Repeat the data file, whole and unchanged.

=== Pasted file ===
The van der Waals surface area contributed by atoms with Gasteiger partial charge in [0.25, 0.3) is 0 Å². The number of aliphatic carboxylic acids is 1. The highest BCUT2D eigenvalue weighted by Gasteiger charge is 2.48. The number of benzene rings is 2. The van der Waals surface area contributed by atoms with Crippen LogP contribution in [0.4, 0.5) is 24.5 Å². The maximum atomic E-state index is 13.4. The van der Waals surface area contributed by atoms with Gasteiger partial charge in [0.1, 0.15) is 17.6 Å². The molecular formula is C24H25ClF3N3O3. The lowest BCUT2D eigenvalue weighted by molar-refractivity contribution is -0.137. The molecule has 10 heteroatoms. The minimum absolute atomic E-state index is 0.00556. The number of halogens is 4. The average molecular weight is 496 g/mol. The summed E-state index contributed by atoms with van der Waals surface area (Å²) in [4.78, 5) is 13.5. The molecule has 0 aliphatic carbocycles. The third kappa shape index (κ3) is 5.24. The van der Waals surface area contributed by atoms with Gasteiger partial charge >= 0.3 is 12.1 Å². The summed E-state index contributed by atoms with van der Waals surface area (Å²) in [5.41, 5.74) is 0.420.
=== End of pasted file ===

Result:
The van der Waals surface area contributed by atoms with Gasteiger partial charge in [0.25, 0.3) is 0 Å². The number of aliphatic carboxylic acids is 1. The highest BCUT2D eigenvalue weighted by Gasteiger charge is 2.48. The number of benzene rings is 2. The van der Waals surface area contributed by atoms with Crippen LogP contribution in [0.4, 0.5) is 24.5 Å². The maximum atomic E-state index is 13.4. The van der Waals surface area contributed by atoms with Gasteiger partial charge in [0.1, 0.15) is 17.6 Å². The molecular formula is C24H25ClF3N3O3. The lowest BCUT2D eigenvalue weighted by molar-refractivity contribution is -0.137. The molecule has 10 heteroatoms. The minimum absolute atomic E-state index is 0.00556. The number of halogens is 4. The average molecular weight is 496 g/mol. The summed E-state index contributed by atoms with van der Waals surface area (Å²) in [4.78, 5) is 13.5. The molecule has 0 aliphatic carbocycles. The third kappa shape index (κ3) is 5.24. The van der Waals surface area contributed by atoms with Gasteiger partial charge >= 0.3 is 12.1 Å². The summed E-state index contributed by atoms with van der Waals surface area (Å²) in [5.41, 5.74) is 0.420.